DEAR BOB: We are in the process of selling our home. About five years ago, my son and I remodeled the two bathrooms. I have the receipts for tubs, toilets, etc. But how do I place a value on our personal labor? We spent eight straight weekends, Saturdays and Sundays, working together. Would $25 per hour be fair? –Curtis R.

DEAR CURTIS: I’m sure you and your son did excellent work on those two bathrooms. But Uncle Sam values your personal labor at zero. You can add the cost of materials purchased for those bathrooms as capital improvements to your home.

Purchase Bob Bruss reports online.

However, you cannot add anything for the value of your personal labor. For full details, please consult your tax adviser.


DEAR BOB: Last September my wife and I bought a house. A few months after moving in, we discovered our next-door neighbor is actually a “battered women’s shelter.” Our real estate agent did not disclose this to us. We feel she should have known and that we might have to disclose this fact when we eventually sell as it may affect our resale value. Can we successfully sue our buyer’s agent for not disclosing it to us? The house is brand-new construction so we don’t think we can sue the previous owner –Fernando and Myrna A.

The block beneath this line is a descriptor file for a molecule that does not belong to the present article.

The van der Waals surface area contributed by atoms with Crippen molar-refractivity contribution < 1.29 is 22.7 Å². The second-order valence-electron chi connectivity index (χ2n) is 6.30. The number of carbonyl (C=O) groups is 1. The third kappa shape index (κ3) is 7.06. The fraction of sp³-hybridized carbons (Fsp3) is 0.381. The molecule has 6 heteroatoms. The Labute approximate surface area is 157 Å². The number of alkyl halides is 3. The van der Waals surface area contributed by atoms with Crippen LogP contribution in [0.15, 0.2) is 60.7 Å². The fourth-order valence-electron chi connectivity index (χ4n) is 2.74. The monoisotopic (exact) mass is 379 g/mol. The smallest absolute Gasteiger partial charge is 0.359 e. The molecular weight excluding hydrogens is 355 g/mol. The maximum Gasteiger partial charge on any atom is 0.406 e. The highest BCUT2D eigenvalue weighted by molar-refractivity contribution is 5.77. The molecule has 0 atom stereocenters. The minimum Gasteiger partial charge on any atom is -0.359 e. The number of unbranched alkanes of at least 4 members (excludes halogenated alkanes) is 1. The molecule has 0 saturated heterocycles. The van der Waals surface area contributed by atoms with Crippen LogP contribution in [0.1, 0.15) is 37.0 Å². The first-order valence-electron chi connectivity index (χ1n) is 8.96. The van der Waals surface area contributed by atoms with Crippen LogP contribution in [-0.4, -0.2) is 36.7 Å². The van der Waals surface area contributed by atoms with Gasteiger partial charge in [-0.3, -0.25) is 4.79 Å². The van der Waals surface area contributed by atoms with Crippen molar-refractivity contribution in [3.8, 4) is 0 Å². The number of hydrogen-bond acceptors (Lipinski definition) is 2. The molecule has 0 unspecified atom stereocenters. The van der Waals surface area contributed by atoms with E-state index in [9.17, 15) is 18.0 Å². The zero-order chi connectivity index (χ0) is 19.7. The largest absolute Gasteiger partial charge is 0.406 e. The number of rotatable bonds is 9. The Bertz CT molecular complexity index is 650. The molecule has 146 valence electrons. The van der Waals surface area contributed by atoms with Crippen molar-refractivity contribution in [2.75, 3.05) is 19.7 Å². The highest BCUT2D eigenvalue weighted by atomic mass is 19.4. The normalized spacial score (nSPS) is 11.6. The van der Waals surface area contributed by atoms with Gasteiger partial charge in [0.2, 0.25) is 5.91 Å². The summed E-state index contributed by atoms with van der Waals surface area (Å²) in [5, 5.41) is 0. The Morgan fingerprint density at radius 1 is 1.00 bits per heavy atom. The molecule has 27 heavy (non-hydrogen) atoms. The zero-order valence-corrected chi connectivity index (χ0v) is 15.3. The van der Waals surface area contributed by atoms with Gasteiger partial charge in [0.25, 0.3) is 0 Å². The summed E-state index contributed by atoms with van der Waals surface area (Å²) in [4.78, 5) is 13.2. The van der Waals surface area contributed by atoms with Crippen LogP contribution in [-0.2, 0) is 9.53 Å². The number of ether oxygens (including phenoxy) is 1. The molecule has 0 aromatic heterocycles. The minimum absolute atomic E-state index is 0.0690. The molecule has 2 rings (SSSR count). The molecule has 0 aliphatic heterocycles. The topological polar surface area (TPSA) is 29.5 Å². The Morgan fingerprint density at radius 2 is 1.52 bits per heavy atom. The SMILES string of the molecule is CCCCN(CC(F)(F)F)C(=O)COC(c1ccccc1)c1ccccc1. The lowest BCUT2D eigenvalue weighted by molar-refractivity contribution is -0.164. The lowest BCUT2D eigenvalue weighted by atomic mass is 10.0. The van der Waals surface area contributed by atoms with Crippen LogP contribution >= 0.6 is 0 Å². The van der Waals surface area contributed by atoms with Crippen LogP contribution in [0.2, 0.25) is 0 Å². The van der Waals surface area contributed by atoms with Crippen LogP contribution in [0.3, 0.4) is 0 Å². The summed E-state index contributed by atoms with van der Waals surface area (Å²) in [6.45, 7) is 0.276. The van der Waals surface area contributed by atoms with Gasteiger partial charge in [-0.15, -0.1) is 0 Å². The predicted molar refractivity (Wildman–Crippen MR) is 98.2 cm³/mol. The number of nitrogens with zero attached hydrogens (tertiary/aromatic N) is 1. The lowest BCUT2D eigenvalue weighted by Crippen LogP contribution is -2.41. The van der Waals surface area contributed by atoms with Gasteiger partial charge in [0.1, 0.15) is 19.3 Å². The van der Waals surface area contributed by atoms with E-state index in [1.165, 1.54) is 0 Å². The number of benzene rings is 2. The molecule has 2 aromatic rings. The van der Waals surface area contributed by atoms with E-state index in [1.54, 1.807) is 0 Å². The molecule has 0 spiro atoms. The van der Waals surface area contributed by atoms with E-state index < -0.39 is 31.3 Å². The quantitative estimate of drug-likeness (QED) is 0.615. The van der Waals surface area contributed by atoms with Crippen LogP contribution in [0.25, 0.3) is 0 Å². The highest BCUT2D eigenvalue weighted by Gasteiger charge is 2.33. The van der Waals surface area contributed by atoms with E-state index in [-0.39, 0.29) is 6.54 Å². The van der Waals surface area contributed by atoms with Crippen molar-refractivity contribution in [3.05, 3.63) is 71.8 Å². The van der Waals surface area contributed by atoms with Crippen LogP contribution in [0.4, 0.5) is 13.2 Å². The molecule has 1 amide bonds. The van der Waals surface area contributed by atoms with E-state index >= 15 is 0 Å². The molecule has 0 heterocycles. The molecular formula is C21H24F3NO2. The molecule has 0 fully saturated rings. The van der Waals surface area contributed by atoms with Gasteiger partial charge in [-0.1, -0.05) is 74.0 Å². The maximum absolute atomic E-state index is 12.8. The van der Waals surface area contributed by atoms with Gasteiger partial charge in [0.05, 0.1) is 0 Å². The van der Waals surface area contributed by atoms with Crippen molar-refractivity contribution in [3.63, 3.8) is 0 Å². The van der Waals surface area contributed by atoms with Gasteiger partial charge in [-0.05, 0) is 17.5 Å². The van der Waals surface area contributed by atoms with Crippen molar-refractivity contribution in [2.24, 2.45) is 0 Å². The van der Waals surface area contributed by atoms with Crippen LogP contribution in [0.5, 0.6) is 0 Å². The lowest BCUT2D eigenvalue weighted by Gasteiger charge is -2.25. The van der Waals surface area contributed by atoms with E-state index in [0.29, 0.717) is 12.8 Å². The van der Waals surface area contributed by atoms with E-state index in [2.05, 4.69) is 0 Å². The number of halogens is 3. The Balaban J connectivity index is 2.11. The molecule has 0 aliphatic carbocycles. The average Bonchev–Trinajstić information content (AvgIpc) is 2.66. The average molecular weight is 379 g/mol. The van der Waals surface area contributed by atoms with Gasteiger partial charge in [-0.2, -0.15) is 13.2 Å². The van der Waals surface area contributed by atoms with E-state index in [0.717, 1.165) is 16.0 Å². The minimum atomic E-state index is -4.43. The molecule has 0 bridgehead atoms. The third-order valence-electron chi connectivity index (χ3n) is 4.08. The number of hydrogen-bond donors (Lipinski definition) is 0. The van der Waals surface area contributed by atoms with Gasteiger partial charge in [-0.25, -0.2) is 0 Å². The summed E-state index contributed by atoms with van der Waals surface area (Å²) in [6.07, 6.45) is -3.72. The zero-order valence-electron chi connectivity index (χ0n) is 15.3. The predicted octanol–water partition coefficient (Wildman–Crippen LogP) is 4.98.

DEAR FERNANDO AND MYRNA: Forget it. A “battered women’s shelter” is not a public or private nuisance, both of which have a material effect on property values. If it took you several months to discover it, there probably aren’t any obvious disadvantages.

Unless you can prove damages, you probably have no cause of action against your buyer’s agent. For more details, please consult a local real estate attorney.


DEAR BOB: How are capital gains calculated? Is it the difference between the purchase price of a house and its selling price? What about improvements to the house? Does the mortgage matter if it has been paid off? –Chad S.

DEAR CHAD: Real estate capital gains tax is calculated on the difference between your adjusted cost basis and your adjusted (net) sales price.

The mortgage balance is immaterial, even if you refinanced.

The cost of capital improvements you made should be added to your original purchase-price cost basis. If it is a rental property, don’t forget to subtract the depreciation deducted during the rental period to arrive at the adjusted cost basis.

If the house was your principal residence at least 24 of the 60 months before its sale, then you (and your wife) might qualify for the Internal Revenue Code 121 tax exemption up to $250,000 (up to $500,000 for a qualified married couple). For full details, please consult your tax adviser.

The new Robert Bruss special report, “Pros and Cons of Today’s Five Best Real Estate Profit Opportunities,” is now available for $5 from Robert Bruss, 251 Park Road, Burlingame, CA 94010 or by credit card at 1-800-736-1736 or instant Internet delivery at Questions for this column are welcome at either address.

(For more information on Bob Bruss publications, visit his
Real Estate Center

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